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# Cuckoo filter

(non-AfC-reviewer comment) If possible, it would be great to get a layman explanation in the introduction, the guideline Wikipedia:Make technical articles understandable might be of help. Would also be useful to mention what the use cases are. – Þjarkur (talk) 00:52, 17 March 2019 (UTC)

A cuckoo filter is a space-efficient probabilistic data structure to serve approximated set-membership queries like a Bloom filter. A cuckoo filter can also delete existing items, which is not supported by Bloom filters. In addition, for applications that store many items and target moderately low false positive rates, cuckoo filters can achieve lower space overhead than space-optimized Bloom filters.[1]

Cuckoo filters were first described in 2014.[2]

## Algorithm description

A cuckoo filter uses a 4-way set-associative hash table based on cuckoo hashing to store the fingerprints of all items. Particularly, the two potential buckets in the table for a given item $x$ required by cuckoo hashing are calculated by the following two hash functions (termed as partial-key cuckoo hashing[2]):

$h_1\left(x\right)=\text{hash}\left(x\right)$
$h_2\left(x\right)=h_1\left(x\right)\mod\text{hash}\left(\text{fingerprint}\left(x\right)\right)$

Applying the above two hash functions to construct a cuckoo hash table enables item relocation based only on fingerprints when retrieving the original item is impossible. As a result, when inserting a new item that requires to relocate an existing item $y$, the other possible location $j$ in the table for this item $y$ kicked out from bucket $i$ is calculated by

$j = i\mod\text{hash}\left(\text{y's fingerprint}\right)$

Based on partial-key cuckoo hashing, the hash table can achieve both highly-utilization (thanks to cuckoo hashing), and compact because only fingerprints are stored. Lookup and delete operations of cuckoo filter are straightforward. There are a maximum of two locations to check by $h_1(x)$ and $h_2(x)$. If found, the appropriate lookup or delete operation can be performed in $O(1)$ time. More theoretical analysis of cuckoo filter can be found in related literatures.[3][4]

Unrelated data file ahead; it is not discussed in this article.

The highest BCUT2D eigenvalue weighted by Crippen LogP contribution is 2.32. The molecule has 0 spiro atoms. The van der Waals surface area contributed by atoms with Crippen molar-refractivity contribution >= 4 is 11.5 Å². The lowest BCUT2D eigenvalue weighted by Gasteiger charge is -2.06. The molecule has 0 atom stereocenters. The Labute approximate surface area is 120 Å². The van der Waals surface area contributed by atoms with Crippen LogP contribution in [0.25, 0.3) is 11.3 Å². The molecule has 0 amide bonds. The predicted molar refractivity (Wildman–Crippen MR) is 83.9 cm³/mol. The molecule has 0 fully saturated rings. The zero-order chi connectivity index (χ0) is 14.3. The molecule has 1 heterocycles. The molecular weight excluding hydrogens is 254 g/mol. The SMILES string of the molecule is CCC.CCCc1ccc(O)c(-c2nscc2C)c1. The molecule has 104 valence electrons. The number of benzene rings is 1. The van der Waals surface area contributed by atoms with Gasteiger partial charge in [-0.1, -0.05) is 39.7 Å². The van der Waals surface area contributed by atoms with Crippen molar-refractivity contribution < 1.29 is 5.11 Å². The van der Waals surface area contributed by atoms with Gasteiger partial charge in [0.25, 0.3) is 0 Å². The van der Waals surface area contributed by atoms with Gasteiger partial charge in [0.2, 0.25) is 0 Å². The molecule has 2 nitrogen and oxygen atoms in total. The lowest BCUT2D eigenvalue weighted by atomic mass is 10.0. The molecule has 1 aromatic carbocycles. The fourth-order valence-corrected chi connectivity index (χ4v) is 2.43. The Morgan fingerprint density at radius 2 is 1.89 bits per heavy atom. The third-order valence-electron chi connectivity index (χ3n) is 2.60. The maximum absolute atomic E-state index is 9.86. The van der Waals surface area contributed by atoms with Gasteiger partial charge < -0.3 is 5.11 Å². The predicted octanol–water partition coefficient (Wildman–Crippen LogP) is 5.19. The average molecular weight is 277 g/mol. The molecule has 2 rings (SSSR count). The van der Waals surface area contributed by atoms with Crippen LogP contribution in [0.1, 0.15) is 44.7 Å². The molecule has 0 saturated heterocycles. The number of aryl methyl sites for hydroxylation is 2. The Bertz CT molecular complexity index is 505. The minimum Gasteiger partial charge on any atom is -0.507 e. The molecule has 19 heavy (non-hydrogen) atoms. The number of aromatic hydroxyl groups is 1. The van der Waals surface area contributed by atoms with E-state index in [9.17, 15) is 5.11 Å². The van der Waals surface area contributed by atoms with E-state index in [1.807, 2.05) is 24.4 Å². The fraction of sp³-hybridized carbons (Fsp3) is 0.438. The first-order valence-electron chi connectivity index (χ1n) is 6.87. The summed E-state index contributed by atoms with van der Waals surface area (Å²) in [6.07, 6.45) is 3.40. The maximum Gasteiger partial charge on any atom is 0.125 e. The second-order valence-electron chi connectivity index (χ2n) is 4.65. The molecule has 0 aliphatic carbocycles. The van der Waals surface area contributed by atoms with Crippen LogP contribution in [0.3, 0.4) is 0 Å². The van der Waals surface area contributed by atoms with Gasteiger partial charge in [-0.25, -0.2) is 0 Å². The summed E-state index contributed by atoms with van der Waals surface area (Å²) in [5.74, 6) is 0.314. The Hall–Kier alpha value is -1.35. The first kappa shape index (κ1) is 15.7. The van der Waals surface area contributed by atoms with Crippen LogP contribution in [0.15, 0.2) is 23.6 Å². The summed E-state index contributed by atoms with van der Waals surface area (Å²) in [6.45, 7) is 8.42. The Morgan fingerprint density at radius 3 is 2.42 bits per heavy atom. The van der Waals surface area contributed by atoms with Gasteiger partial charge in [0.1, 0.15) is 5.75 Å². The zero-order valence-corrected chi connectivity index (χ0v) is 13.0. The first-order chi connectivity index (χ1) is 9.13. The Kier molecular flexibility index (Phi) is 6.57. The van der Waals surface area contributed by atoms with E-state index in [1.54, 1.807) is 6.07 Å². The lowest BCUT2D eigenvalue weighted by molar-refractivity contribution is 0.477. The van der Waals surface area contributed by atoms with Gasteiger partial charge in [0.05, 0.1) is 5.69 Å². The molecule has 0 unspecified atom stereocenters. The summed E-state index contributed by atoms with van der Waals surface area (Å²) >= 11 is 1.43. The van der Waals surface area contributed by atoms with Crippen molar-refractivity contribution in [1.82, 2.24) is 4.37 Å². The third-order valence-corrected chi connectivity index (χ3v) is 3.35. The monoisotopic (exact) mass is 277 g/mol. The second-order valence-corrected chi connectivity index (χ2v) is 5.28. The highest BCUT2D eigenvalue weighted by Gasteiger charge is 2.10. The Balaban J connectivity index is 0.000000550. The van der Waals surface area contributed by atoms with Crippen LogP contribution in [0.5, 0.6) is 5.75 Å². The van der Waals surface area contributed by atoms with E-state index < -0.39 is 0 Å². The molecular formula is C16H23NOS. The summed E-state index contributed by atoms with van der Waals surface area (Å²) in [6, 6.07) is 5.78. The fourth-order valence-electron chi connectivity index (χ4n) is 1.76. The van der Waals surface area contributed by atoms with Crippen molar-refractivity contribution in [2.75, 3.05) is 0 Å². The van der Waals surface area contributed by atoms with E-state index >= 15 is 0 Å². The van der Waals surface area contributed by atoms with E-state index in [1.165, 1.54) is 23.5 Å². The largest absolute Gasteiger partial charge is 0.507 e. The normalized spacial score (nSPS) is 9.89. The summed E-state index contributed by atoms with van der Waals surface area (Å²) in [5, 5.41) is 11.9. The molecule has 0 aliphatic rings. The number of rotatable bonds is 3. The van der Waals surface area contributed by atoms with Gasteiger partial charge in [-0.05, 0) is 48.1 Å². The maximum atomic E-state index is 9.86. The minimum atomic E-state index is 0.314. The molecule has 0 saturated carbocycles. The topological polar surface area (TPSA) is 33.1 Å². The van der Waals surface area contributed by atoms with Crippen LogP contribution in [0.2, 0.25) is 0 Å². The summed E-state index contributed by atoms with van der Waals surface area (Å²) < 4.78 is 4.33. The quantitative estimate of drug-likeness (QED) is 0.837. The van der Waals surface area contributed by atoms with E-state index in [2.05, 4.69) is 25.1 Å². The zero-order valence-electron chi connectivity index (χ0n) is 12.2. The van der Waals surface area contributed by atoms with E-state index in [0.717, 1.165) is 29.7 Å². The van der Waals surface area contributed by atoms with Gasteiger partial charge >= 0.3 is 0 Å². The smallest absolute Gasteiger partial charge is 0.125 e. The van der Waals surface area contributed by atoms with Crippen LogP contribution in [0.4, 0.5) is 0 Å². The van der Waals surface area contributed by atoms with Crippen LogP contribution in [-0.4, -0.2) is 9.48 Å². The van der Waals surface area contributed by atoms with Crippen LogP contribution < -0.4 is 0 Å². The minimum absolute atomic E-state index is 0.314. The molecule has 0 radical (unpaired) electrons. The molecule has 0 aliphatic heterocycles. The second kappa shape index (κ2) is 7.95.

## Comparison to Bloom filters

A cuckoo filter is similar to a Bloom filter in way that they both are very fast and compact, and they may both return false positives answers to set-membership queries:

• A space-optimal Bloom filters use $1.44\log_2(1/\epsilon)$ bits of space per inserted key, where $\epsilon$ is the false positive rate. A cuckoo filter requires $(\log_2(1/\epsilon) + 2)/\alpha$ where $\alpha$ is the hash table load factor which can be $95.5\%$ based on cuckoo filters' setting. Note that, the information theoretical lower bound requires $\log_2(1/\epsilon)$ bits for each item.
• On a positive lookup, a space-optimal Bloom filter requires a constant $\log_2(1/\epsilon)$ memory accesses into the bit array, whereas a cuckoo filter require constant two lookups at most.
• Cuckoo filters have degraded insertion speed after reaching a load threshold when table expanding is recommended. In contrast, Bloom filters can keep inserting new items at the cost of higher false positive rate before expansion.

## Limitations

• A cuckoo filter can only delete items that are known to be inserted before.
• Insert can fail and rehashing is required like other cuckoo hash table. Note that, the amortized insertion complexity is still $O(1)$[5]

## References

Others articles of the Topic Computer programming : Ada Lovelace, Lua (programming language), Peachpie (compiler), Koseven (framework)
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1. Michael D. Mitzenmacher. "Bloom Filters, Cuckoo Hashing, Cuckoo Filters, Adaptive Cuckoo Filters, and Learned Bloom Filters".
2. Fan, Bin; Andersen, Dave G.; Kaminsky, Michael; Mitzenmacher, Michael D. (2014). Cuckoo filter: Practically better than Bloom. Proc. 10th ACM Int. Conf. Emerging Networking Experiments and Technologies (CoNEXT '14). pp. 75–88. doi:10.1145/2674005.2674994. ISBN 9781450332798.
3. David Eppstein (22 June 2016). Cuckoo filter: Simplification and analysis. In 15th Scandinavian Symposium and Workshops on Algorithm Theory, SWAT 2016. Reykjavik, Iceland. pp. 8:1–8:12.
4. Noah Fleming. "Cuckoo Hashing and Cuckoo Filters" (PDF).
5. Pagh, Rasmus; Rodler, Flemming Friche (2001). "Cuckoo Hashing". Algorithms — ESA 2001. Lecture Notes in Computer Science. 2161. pp. 121–133. doi:10.1007/3-540-44676-1_10. ISBN 978-3-540-42493-2.